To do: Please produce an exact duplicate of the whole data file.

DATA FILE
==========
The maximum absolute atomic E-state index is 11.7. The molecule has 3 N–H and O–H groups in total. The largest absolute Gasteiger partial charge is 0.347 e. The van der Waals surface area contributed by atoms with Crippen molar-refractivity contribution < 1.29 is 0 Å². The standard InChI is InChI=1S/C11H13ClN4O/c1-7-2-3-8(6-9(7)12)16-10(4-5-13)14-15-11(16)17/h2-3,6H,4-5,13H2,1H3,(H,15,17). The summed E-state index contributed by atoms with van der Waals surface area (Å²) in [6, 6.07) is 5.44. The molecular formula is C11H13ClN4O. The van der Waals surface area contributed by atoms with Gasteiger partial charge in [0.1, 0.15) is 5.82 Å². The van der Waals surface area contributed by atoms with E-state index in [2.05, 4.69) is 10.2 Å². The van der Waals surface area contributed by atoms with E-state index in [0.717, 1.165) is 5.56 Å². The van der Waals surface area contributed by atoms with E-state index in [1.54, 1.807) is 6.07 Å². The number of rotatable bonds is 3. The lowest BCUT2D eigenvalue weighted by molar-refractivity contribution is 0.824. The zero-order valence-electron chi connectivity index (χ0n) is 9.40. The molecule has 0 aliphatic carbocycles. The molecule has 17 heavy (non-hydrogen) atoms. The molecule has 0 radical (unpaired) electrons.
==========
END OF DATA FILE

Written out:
The maximum absolute atomic E-state index is 11.7. The molecule has 3 N–H and O–H groups in total. The largest absolute Gasteiger partial charge is 0.347 e. The van der Waals surface area contributed by atoms with Crippen molar-refractivity contribution < 1.29 is 0 Å². The standard InChI is InChI=1S/C11H13ClN4O/c1-7-2-3-8(6-9(7)12)16-10(4-5-13)14-15-11(16)17/h2-3,6H,4-5,13H2,1H3,(H,15,17). The summed E-state index contributed by atoms with van der Waals surface area (Å²) in [6, 6.07) is 5.44. The molecular formula is C11H13ClN4O. The van der Waals surface area contributed by atoms with Gasteiger partial charge in [0.1, 0.15) is 5.82 Å². The van der Waals surface area contributed by atoms with E-state index in [2.05, 4.69) is 10.2 Å². The van der Waals surface area contributed by atoms with E-state index in [0.717, 1.165) is 5.56 Å². The van der Waals surface area contributed by atoms with E-state index in [1.54, 1.807) is 6.07 Å². The number of rotatable bonds is 3. The lowest BCUT2D eigenvalue weighted by molar-refractivity contribution is 0.824. The zero-order valence-electron chi connectivity index (χ0n) is 9.40. The molecule has 0 aliphatic carbocycles. The molecule has 17 heavy (non-hydrogen) atoms. The molecule has 0 radical (unpaired) electrons.